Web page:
Does Python really follow its philosophy of "Readability counts"?

James Mills prologic at shortcircuit.net.au
Tue Jan 20 06:04:34 CET 2009


On Tue, Jan 20, 2009 at 2:39 PM, Luis Zarrabeitia <kyrie at uh.cu> wrote:
> This line would make a lot more sense if you were talking about Java's getters
> and setters, or about a language where accessing a property is different than
> accessing an attribute (which would make little sense). If properties already
> let you change from attribute to method without affecting the caller, why do you
> need a property that does nothing?

My point exactly. Russ seems to agree with Python
but yet argue points for the sake of it. I'm not sure why :)

Having come from all kinda of programming backgrounds
and paradigms you learn to see the value in Python and the
kind of simplicity it has to offer. I will stand by my view
that there are many features of the traditional, strict
and academic features of the OO model that have little
practical value.

Python is a great mix of functional features, OO features
and has borrowed (what I believe) are the best of breed
features from all around.

One thing I find quite amazing is that we're having a discussion
over such low-level features of the OO model (and functional paradigm)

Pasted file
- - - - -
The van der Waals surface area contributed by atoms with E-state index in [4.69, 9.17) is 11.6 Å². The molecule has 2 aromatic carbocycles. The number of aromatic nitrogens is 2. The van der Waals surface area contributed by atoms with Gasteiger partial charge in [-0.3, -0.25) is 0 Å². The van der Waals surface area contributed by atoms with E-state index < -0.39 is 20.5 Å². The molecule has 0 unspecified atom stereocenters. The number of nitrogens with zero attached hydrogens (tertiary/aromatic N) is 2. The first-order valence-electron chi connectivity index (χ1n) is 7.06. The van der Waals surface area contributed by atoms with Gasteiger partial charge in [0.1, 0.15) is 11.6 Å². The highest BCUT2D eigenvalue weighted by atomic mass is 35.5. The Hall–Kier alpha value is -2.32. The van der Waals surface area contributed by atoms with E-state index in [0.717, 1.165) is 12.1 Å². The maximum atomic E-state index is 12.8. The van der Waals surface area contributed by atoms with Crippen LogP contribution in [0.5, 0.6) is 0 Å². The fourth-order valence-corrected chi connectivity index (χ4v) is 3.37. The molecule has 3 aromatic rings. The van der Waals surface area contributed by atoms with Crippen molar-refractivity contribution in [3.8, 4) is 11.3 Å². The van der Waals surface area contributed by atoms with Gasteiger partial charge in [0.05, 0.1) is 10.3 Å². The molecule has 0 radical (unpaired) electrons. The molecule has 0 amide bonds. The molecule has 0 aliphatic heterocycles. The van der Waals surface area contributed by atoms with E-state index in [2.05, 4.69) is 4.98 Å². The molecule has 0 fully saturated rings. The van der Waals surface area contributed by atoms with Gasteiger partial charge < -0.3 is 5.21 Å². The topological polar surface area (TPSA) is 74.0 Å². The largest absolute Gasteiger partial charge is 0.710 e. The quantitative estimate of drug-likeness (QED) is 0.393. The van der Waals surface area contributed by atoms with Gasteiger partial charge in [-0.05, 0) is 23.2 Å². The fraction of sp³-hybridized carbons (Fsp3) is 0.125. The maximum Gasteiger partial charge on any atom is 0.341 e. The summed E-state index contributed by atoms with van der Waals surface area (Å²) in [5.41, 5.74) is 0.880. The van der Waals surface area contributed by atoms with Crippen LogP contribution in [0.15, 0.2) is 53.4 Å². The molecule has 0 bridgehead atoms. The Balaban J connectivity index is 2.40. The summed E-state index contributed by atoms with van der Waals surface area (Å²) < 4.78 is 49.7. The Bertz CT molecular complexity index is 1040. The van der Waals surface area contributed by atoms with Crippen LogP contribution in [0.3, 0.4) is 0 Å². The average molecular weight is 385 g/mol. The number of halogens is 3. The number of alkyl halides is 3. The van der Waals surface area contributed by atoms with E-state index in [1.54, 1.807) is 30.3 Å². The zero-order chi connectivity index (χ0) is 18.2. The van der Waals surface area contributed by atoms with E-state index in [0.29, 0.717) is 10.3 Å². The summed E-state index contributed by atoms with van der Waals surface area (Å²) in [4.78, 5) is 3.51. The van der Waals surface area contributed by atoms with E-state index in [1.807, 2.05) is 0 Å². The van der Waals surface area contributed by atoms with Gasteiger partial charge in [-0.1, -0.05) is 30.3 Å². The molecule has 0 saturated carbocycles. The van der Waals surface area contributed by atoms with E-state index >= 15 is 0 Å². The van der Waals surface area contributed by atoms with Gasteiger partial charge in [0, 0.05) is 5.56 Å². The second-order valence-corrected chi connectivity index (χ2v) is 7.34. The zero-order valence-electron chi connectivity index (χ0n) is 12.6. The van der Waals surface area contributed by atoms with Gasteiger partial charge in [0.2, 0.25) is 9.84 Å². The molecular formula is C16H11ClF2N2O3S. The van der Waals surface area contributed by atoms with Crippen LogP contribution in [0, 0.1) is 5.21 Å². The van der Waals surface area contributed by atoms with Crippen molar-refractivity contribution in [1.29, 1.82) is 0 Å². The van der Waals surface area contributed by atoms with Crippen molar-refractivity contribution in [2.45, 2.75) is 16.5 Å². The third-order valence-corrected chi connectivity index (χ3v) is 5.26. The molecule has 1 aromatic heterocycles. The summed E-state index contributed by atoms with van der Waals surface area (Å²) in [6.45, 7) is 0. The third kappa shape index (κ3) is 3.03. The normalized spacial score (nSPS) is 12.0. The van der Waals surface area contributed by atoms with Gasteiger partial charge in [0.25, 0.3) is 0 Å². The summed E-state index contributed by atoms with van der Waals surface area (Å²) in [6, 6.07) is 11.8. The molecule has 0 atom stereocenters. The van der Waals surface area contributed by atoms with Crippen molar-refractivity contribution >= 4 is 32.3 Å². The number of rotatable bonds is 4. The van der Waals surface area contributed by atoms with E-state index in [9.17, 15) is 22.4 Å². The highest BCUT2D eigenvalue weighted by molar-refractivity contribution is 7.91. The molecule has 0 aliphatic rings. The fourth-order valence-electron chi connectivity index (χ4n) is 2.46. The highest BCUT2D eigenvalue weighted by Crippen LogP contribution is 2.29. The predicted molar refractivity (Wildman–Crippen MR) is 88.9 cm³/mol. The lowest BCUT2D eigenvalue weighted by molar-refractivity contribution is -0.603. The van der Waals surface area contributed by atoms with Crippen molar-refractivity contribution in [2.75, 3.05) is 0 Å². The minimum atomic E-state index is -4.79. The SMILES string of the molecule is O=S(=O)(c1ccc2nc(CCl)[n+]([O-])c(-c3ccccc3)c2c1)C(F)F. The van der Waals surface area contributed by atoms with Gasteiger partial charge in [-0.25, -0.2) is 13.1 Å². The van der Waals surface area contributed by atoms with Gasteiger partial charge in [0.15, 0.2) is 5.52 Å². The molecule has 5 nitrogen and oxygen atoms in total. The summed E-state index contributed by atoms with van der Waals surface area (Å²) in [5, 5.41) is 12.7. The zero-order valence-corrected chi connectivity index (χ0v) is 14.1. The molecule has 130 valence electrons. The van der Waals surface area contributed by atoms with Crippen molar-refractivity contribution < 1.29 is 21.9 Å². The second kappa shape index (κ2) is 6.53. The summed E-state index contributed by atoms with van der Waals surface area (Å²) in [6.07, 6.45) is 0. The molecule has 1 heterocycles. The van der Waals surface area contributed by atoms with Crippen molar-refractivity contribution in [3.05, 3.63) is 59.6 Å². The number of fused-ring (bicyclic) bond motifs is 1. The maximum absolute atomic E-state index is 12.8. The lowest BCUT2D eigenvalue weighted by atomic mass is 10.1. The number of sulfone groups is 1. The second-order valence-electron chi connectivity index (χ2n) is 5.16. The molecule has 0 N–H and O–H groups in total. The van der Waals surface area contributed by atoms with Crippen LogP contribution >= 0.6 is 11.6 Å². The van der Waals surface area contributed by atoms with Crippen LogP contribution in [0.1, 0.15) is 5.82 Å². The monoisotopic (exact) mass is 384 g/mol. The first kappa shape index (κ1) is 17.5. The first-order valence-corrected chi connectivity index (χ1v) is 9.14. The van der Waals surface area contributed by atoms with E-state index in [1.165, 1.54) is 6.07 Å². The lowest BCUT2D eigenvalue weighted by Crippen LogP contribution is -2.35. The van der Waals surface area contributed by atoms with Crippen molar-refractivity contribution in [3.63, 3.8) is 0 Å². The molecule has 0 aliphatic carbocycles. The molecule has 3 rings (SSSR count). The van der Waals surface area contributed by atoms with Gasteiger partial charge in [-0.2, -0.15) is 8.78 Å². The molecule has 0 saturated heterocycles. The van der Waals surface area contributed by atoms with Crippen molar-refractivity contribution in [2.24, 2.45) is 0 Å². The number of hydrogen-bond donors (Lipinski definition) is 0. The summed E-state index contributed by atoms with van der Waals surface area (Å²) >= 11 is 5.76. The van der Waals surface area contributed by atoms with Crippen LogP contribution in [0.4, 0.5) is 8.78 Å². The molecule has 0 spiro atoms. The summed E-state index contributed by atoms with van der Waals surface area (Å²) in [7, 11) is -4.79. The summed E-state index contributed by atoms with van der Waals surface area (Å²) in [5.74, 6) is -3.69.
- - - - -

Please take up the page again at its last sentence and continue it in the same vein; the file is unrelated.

and how Python fits into it all ... And for what exactly ?

Russ - what is your point in all of this - You keep saying you don't have
time to waste with this - yet you keep making this thread grow
longer and longer and longer :)

As far as I'm concerned properties are just fancy functions to
retrieve and set attributes of an object. Consider the following
equivalent pieces of code:

#!/usr/bin/env python

from math import pi

class CircleA(object):

    def __init__(self, radius):
        self._radius = radius
        self._area = pi * radius ** 2

    def __getRadius(self):
        return self._radius

    def __setRadius(self, radius):
        self._radius = radius
        self._area = pi * radius ** 2

    def __getArea(self):
        return self._area

    def __repr__(self):
        return "<Circle r=%0.2f A=%0.2f>" % (self.radius, self.area)

    radius = property(__getRadius, __setRadius)
    area = property(__getArea)

class CircleB(object):

    def __init__(self, radius):
        self.radius = radius
        self.area = pi * radius ** 2

    def setRadius(self, radius):
        self.radius = radius
        self.area = pi * radius ** 2

    def __repr__(self):
        return "<Circle r=%0.2f A=%0.2f>" % (self.radius, self.area)

a = CircleA(1.5)
print a
a.radius = 2.0
print a

b = CircleB(1.5)
print b
b.radius = 2.0
print b

----------

http://codepad.org/tpyGNhrZ

I'll give you a hint which one I prefer :)

cheers
James



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